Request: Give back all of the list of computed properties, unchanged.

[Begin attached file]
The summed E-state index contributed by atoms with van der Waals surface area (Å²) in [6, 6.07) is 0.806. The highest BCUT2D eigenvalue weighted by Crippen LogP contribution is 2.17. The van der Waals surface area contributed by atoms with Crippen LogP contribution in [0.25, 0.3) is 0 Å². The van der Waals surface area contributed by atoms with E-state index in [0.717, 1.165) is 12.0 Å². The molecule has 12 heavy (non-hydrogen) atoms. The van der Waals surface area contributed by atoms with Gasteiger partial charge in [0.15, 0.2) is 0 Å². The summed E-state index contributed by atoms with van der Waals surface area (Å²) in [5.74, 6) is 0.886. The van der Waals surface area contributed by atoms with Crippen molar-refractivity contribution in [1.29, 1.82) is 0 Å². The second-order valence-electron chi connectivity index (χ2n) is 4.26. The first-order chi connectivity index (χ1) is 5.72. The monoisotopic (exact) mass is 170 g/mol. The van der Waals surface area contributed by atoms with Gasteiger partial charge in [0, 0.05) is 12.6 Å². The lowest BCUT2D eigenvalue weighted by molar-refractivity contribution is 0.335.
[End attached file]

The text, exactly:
The summed E-state index contributed by atoms with van der Waals surface area (Å²) in [6, 6.07) is 0.806. The highest BCUT2D eigenvalue weighted by Crippen LogP contribution is 2.17. The van der Waals surface area contributed by atoms with Crippen LogP contribution in [0.25, 0.3) is 0 Å². The van der Waals surface area contributed by atoms with E-state index in [0.717, 1.165) is 12.0 Å². The molecule has 12 heavy (non-hydrogen) atoms. The van der Waals surface area contributed by atoms with Gasteiger partial charge in [0.15, 0.2) is 0 Å². The summed E-state index contributed by atoms with van der Waals surface area (Å²) in [5.74, 6) is 0.886. The van der Waals surface area contributed by atoms with Crippen molar-refractivity contribution in [1.29, 1.82) is 0 Å². The second-order valence-electron chi connectivity index (χ2n) is 4.26. The first-order chi connectivity index (χ1) is 5.72. The monoisotopic (exact) mass is 170 g/mol. The van der Waals surface area contributed by atoms with Gasteiger partial charge in [0, 0.05) is 12.6 Å². The lowest BCUT2D eigenvalue weighted by molar-refractivity contribution is 0.335.